February 19, 2003


Time for a Boxer rebellion?: Republicans lining up for the chance to replace state's liberal poster child (Doug Gamble, February 18, 2003, Orange County Register)
A few weeks before the Democrats moved into the White House in 1993, Vice President Dan Quayle told me the defeat that stung the most, aside from that suffered by the Bush/Quayle ticket, was Bruce Herschensohn's loss to Barbara Boxer in California's Senate race.

The conservative Los Angeles radio and TV commentator and ex-Nixon aide had kept the 1992 campaign close until its waning days, when he was blindsided by a smear of his character sprung by state Democratic political director Bob Mulholland. It made the difference in a five-point Boxer victory.

The GOP's hope for revenge in 1998 evaporated when their senatorial nominee - bland, moderate state Treasurer Matt Fong - allowed Boxer to get away with portraying him as a right-wing lunatic. He was also unable to raise enough money to be competitive with ads, and was off the air most of the fall.

For California Republicans, this was the first of three election efforts that can best be described as the axis of awful: Fong in 1998, Attorney General Dan Lungren's pathetic performance against Gray Davis in the 1998 governor's race and Bill Simon's laugh-a-thon campaign against Davis last year.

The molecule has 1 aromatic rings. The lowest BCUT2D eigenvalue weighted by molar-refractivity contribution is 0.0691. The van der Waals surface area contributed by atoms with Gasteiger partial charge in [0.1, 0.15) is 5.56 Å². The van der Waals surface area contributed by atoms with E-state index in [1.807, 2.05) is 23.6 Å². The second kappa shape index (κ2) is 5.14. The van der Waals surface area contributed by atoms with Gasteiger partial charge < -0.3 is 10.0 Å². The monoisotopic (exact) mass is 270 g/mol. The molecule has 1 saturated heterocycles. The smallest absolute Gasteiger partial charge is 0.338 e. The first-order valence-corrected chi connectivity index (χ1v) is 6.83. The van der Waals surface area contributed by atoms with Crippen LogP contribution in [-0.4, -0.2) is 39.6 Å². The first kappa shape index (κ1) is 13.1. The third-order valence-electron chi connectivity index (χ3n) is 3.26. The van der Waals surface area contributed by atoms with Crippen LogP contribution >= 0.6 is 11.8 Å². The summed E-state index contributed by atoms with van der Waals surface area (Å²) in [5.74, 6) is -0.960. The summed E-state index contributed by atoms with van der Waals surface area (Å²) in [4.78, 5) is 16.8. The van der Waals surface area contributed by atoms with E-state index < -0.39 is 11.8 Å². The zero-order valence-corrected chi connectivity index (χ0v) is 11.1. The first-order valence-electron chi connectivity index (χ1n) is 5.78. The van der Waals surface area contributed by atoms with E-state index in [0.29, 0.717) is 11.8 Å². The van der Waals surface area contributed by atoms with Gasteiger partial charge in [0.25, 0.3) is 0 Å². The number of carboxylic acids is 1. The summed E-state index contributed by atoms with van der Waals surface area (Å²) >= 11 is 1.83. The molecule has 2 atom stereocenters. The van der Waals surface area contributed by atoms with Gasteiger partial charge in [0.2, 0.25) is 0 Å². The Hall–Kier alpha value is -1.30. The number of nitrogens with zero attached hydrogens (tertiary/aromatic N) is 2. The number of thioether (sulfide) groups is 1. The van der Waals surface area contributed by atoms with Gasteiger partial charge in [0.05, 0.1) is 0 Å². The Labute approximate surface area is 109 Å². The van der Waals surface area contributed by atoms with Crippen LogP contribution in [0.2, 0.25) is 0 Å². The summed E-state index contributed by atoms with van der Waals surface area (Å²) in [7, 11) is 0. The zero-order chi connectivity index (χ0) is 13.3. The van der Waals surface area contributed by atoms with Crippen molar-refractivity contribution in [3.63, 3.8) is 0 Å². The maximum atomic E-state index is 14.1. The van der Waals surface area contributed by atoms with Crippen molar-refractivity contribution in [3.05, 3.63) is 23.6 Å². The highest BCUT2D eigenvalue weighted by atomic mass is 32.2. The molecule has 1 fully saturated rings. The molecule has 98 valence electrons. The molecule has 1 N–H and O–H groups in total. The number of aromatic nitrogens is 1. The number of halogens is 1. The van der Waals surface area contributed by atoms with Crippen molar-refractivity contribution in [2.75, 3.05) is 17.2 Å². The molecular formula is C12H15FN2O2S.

But redemption may be at hand. With Boxer up for re-election next year, potential challengers are forming a line on the right, including radio talk-show hosts Michael Reagan and Dennis Prager, Reps. Doug Ose, Darrell Issa and George Radanovich, Assemblyman Abel Maldonado, Orange County Sheriff Michael Carona and Simon.

Her initial win wasn't that disturbing, in what was a very bad year for the GOP. But the failure to knock her off in '98 was galling. She is after all, besides being extremely liberal and personally corrupt, widely recognized as one of the least bright congressmen now serving, no mean feat. Posted by Orrin Judd at February 19, 2003 8:11 AM

The worst part about 1992 was that Herschensohn very nearly won that race despite the fact that Bush/Quayle didn't put much in the way of resources into the state. Herschensohn would have made a fine senator, and in fact was one of the first to argue for a war on terror
that did not distinguish between terrorists and the nation's that harbor them. *sigh*

Posted by: Kevin Whited at February 19, 2003 11:10 AM

And if you didn't see Fong's performance in 1998....hoo boy. He was certainly qualified for the position, but he presented everything as if he was reading from a phone book. He was certainly not an effective communicator.

Posted by: Dreadnought at February 19, 2003 10:56 PM